One of his more thoughtful pieces was originally the afterword to his novel Empire, a story about the next American Civil War. In this case it's a war between the extreme Left and the extreme Right, the so-called “blue staters” versus the “red staters”, with everyone else caught in the middle. It's a cautionary tale.
In the afterword Card does a pretty good job of defining the problem with both the left and the right.
...we have never been so evenly divided with such hateful rhetoric since the years leading up to the Civil War of the 1860s. Because the national media elite are so uniformly progressive, we keep hearing (in the elite media) about the rhetorical excesses of the "extreme right." To hear the same media, there is no "extreme left," just the occasional progressive who says things he or she shouldn't.
But any rational observer has to see that the Left and Right in America are screaming the most vile accusations at each other all the time. We are fully polarized -- if you accept one idea that sounds like it belongs to either the blue or the red, you are assumed -- nay, required -- to espouse the entire rest of the package, even though there is no reason why supporting the war against terrorism should imply you're in favor of banning all abortions and against restricting the availability of firearms; no reason why being in favor of keeping government-imposed limits on the free market should imply you also are in favor of giving legal status to homosexual couples and against building nuclear reactors. These issues are not remotely related, and yet if you hold any of one group's views, you are hated by the other group as if you believed them all; and if you hold most of one group's views, but not all, you are treated as if you were a traitor for deviating even slightly from the party line.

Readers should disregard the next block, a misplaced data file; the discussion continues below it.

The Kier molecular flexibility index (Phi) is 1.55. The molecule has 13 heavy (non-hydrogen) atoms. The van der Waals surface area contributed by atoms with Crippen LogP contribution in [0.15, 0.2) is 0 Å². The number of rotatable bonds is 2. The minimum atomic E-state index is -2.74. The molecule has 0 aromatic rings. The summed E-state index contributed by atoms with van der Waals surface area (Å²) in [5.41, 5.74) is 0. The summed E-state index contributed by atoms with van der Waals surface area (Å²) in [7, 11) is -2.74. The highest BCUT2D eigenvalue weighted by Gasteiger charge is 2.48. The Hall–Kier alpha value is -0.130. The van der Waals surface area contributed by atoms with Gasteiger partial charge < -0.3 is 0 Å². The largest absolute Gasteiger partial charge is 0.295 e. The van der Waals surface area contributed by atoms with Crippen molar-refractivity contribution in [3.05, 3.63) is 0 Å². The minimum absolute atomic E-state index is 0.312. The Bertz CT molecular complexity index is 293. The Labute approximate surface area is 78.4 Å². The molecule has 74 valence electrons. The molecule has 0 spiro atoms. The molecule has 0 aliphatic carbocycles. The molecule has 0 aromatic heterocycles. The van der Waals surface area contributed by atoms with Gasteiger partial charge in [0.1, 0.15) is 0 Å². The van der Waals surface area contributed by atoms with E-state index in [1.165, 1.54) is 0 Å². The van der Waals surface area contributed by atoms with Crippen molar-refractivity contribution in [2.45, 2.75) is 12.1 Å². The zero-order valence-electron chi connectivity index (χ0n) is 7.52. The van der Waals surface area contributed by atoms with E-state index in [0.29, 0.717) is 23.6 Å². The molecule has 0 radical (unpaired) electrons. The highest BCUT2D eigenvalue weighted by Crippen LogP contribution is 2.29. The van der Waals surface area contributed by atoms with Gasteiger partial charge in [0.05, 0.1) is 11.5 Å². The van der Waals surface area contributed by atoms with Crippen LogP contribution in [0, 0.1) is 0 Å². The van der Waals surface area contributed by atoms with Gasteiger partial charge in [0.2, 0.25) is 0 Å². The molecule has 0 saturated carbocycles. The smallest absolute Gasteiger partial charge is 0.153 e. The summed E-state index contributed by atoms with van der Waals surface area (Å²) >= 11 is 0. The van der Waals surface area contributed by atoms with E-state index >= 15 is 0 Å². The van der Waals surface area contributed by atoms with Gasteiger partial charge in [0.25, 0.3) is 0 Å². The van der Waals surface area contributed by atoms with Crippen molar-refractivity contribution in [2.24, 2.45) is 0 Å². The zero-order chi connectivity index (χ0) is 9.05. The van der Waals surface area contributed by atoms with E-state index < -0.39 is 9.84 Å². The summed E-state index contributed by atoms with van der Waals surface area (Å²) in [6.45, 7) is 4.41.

To the extreme Left and extreme Right it's all or nothing. To the rest of us, it's not so clear cut.
In case you haven't been able to figure out from my posts, I am a conservative, though not nearly as conservative as many others. There are a few social issues where I am more moderate than my brethren. But for the most part I am one of those that believe that more often than not government is the problem, not the solution. Many of my liberal brethren believe just the opposite. I'm a firm believer that once taxes reach a certain point they have a negative effect on the economy as they pull too much capital out of the economy and put it towards non-productive ends. Some of my liberal brethren believe there's no such thing as too many taxes. I believe that too many of my liberal brethren think that because I disagree with them that I'm evil. On the other hand I think that too many of my liberal brethren have ignored the lessons of history and keep trying social 'experiments' that have failed again and again, which makes them ignorant or insane.
Other than that, we see eye to eye on some other things. But that doesn't mean I'm not part of the problem.